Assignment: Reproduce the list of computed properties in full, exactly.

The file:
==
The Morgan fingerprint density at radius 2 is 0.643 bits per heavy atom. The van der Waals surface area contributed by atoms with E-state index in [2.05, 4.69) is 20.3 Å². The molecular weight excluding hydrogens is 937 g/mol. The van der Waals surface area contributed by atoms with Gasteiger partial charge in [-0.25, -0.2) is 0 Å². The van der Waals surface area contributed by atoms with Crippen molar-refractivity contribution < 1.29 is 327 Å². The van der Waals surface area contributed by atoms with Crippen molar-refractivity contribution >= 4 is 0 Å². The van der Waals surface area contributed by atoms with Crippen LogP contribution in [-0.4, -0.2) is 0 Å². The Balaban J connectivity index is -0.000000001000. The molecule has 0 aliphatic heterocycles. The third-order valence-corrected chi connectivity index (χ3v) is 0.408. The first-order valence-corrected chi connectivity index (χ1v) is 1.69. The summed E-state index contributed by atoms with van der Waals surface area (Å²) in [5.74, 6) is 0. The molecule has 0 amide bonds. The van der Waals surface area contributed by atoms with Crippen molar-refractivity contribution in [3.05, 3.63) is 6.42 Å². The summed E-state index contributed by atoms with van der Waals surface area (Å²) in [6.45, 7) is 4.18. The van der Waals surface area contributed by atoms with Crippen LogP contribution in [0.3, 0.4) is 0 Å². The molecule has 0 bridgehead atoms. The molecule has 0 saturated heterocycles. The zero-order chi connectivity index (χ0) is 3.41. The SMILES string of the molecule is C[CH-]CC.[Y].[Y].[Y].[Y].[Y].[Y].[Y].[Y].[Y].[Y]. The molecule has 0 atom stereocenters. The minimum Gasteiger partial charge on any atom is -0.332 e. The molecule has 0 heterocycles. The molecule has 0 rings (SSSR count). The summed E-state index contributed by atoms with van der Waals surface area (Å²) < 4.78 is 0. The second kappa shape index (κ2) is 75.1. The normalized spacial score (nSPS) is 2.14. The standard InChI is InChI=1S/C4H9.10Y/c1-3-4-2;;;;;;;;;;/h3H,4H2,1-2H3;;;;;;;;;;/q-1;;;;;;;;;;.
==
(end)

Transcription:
The Morgan fingerprint density at radius 2 is 0.643 bits per heavy atom. The van der Waals surface area contributed by atoms with E-state index in [2.05, 4.69) is 20.3 Å². The molecular weight excluding hydrogens is 937 g/mol. The van der Waals surface area contributed by atoms with Gasteiger partial charge in [-0.25, -0.2) is 0 Å². The van der Waals surface area contributed by atoms with Crippen molar-refractivity contribution < 1.29 is 327 Å². The van der Waals surface area contributed by atoms with Crippen molar-refractivity contribution >= 4 is 0 Å². The van der Waals surface area contributed by atoms with Crippen LogP contribution in [-0.4, -0.2) is 0 Å². The Balaban J connectivity index is -0.000000001000. The molecule has 0 aliphatic heterocycles. The third-order valence-corrected chi connectivity index (χ3v) is 0.408. The first-order valence-corrected chi connectivity index (χ1v) is 1.69. The summed E-state index contributed by atoms with van der Waals surface area (Å²) in [5.74, 6) is 0. The molecule has 0 amide bonds. The van der Waals surface area contributed by atoms with Crippen molar-refractivity contribution in [3.05, 3.63) is 6.42 Å². The summed E-state index contributed by atoms with van der Waals surface area (Å²) in [6.45, 7) is 4.18. The van der Waals surface area contributed by atoms with Crippen LogP contribution in [0.3, 0.4) is 0 Å². The molecule has 0 bridgehead atoms. The molecule has 0 saturated heterocycles. The zero-order chi connectivity index (χ0) is 3.41. The SMILES string of the molecule is C[CH-]CC.[Y].[Y].[Y].[Y].[Y].[Y].[Y].[Y].[Y].[Y]. The molecule has 0 atom stereocenters. The minimum Gasteiger partial charge on any atom is -0.332 e. The molecule has 0 heterocycles. The molecule has 0 rings (SSSR count). The summed E-state index contributed by atoms with van der Waals surface area (Å²) < 4.78 is 0. The second kappa shape index (κ2) is 75.1. The normalized spacial score (nSPS) is 2.14. The standard InChI is InChI=1S/C4H9.10Y/c1-3-4-2;;;;;;;;;;/h3H,4H2,1-2H3;;;;;;;;;;/q-1;;;;;;;;;;.